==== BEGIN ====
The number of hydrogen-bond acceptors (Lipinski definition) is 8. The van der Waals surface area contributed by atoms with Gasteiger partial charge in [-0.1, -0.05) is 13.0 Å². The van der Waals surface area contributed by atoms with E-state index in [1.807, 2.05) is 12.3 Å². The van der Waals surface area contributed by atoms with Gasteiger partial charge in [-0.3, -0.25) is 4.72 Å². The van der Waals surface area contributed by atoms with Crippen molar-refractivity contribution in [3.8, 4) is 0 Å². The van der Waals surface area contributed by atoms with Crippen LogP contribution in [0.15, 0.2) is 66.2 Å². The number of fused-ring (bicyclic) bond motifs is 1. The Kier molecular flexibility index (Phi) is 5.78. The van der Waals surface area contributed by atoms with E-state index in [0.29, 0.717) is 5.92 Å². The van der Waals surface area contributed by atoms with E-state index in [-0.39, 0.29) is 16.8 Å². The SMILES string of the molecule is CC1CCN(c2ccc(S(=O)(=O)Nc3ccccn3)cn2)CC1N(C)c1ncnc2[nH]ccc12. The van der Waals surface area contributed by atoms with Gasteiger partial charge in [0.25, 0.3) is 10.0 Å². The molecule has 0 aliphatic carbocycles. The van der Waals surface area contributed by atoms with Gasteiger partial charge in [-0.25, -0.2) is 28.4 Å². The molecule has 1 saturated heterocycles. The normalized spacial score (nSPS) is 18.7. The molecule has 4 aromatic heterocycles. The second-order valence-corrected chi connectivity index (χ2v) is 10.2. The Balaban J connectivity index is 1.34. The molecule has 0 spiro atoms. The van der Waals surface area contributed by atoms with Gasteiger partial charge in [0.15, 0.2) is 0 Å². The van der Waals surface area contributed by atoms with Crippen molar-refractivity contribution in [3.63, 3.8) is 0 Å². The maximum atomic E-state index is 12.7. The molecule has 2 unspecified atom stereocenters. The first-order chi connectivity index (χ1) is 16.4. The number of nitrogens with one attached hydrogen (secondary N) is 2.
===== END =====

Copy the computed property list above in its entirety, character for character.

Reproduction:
The number of hydrogen-bond acceptors (Lipinski definition) is 8. The van der Waals surface area contributed by atoms with Gasteiger partial charge in [-0.1, -0.05) is 13.0 Å². The van der Waals surface area contributed by atoms with E-state index in [1.807, 2.05) is 12.3 Å². The van der Waals surface area contributed by atoms with Gasteiger partial charge in [-0.3, -0.25) is 4.72 Å². The van der Waals surface area contributed by atoms with Crippen molar-refractivity contribution in [3.8, 4) is 0 Å². The van der Waals surface area contributed by atoms with Crippen LogP contribution in [0.15, 0.2) is 66.2 Å². The number of fused-ring (bicyclic) bond motifs is 1. The Kier molecular flexibility index (Phi) is 5.78. The van der Waals surface area contributed by atoms with E-state index in [0.29, 0.717) is 5.92 Å². The van der Waals surface area contributed by atoms with E-state index in [-0.39, 0.29) is 16.8 Å². The SMILES string of the molecule is CC1CCN(c2ccc(S(=O)(=O)Nc3ccccn3)cn2)CC1N(C)c1ncnc2[nH]ccc12. The van der Waals surface area contributed by atoms with Gasteiger partial charge in [0.25, 0.3) is 10.0 Å². The molecule has 0 aliphatic carbocycles. The van der Waals surface area contributed by atoms with Gasteiger partial charge in [-0.25, -0.2) is 28.4 Å². The molecule has 1 saturated heterocycles. The normalized spacial score (nSPS) is 18.7. The molecule has 4 aromatic heterocycles. The second-order valence-corrected chi connectivity index (χ2v) is 10.2. The Balaban J connectivity index is 1.34. The molecule has 0 spiro atoms. The van der Waals surface area contributed by atoms with Gasteiger partial charge in [0.15, 0.2) is 0 Å². The van der Waals surface area contributed by atoms with Crippen molar-refractivity contribution in [3.63, 3.8) is 0 Å². The maximum atomic E-state index is 12.7. The molecule has 2 unspecified atom stereocenters. The first-order chi connectivity index (χ1) is 16.4. The number of nitrogens with one attached hydrogen (secondary N) is 2.